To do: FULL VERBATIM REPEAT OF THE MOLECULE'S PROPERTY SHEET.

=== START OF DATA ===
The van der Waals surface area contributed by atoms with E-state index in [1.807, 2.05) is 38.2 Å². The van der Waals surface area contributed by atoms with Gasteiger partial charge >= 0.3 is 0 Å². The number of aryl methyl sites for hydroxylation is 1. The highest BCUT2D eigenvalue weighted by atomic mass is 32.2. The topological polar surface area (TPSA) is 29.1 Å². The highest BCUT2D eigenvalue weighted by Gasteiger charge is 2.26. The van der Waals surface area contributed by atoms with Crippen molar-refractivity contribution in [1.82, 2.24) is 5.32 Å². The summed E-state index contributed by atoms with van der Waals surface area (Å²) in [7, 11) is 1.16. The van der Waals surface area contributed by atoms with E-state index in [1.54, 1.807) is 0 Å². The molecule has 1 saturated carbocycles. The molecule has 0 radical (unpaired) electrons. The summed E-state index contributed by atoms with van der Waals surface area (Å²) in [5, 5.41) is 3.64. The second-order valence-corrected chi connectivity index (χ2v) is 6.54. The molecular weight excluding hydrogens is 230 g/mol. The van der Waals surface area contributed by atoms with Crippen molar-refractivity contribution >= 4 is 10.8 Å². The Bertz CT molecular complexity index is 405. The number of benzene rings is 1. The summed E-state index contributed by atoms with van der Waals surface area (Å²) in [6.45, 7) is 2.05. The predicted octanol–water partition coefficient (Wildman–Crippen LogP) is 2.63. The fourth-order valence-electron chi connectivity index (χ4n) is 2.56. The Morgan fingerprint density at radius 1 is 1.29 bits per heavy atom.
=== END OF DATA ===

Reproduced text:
The van der Waals surface area contributed by atoms with E-state index in [1.807, 2.05) is 38.2 Å². The van der Waals surface area contributed by atoms with Gasteiger partial charge >= 0.3 is 0 Å². The number of aryl methyl sites for hydroxylation is 1. The highest BCUT2D eigenvalue weighted by atomic mass is 32.2. The topological polar surface area (TPSA) is 29.1 Å². The highest BCUT2D eigenvalue weighted by Gasteiger charge is 2.26. The van der Waals surface area contributed by atoms with Crippen molar-refractivity contribution in [1.82, 2.24) is 5.32 Å². The summed E-state index contributed by atoms with van der Waals surface area (Å²) in [7, 11) is 1.16. The van der Waals surface area contributed by atoms with E-state index in [1.54, 1.807) is 0 Å². The molecule has 1 saturated carbocycles. The molecule has 0 radical (unpaired) electrons. The summed E-state index contributed by atoms with van der Waals surface area (Å²) in [5, 5.41) is 3.64. The second-order valence-corrected chi connectivity index (χ2v) is 6.54. The molecular weight excluding hydrogens is 230 g/mol. The van der Waals surface area contributed by atoms with Crippen molar-refractivity contribution >= 4 is 10.8 Å². The Bertz CT molecular complexity index is 405. The number of benzene rings is 1. The summed E-state index contributed by atoms with van der Waals surface area (Å²) in [6.45, 7) is 2.05. The predicted octanol–water partition coefficient (Wildman–Crippen LogP) is 2.63. The fourth-order valence-electron chi connectivity index (χ4n) is 2.56. The Morgan fingerprint density at radius 1 is 1.29 bits per heavy atom.